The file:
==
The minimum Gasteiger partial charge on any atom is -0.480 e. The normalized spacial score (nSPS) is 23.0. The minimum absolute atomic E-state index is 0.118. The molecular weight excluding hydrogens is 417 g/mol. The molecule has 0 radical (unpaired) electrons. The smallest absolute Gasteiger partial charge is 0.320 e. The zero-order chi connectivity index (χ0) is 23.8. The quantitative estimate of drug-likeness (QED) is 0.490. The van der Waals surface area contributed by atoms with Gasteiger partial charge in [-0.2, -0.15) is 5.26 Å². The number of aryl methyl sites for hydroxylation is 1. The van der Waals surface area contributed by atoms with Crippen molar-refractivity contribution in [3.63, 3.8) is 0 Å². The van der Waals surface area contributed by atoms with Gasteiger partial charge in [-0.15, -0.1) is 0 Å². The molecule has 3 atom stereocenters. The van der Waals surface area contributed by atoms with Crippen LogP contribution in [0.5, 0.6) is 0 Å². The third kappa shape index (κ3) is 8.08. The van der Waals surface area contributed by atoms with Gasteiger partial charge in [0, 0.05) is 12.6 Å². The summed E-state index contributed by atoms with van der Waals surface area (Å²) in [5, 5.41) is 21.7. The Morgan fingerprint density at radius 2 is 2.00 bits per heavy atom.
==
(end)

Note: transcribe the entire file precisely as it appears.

The minimum Gasteiger partial charge on any atom is -0.480 e. The normalized spacial score (nSPS) is 23.0. The minimum absolute atomic E-state index is 0.118. The molecular weight excluding hydrogens is 417 g/mol. The molecule has 0 radical (unpaired) electrons. The smallest absolute Gasteiger partial charge is 0.320 e. The zero-order chi connectivity index (χ0) is 23.8. The quantitative estimate of drug-likeness (QED) is 0.490. The van der Waals surface area contributed by atoms with Gasteiger partial charge in [-0.2, -0.15) is 5.26 Å². The number of aryl methyl sites for hydroxylation is 1. The van der Waals surface area contributed by atoms with Crippen molar-refractivity contribution in [3.63, 3.8) is 0 Å². The van der Waals surface area contributed by atoms with Gasteiger partial charge in [-0.15, -0.1) is 0 Å². The molecule has 3 atom stereocenters. The van der Waals surface area contributed by atoms with Crippen LogP contribution in [0.5, 0.6) is 0 Å². The third kappa shape index (κ3) is 8.08. The van der Waals surface area contributed by atoms with Gasteiger partial charge in [0, 0.05) is 12.6 Å². The summed E-state index contributed by atoms with van der Waals surface area (Å²) in [5, 5.41) is 21.7. The Morgan fingerprint density at radius 2 is 2.00 bits per heavy atom.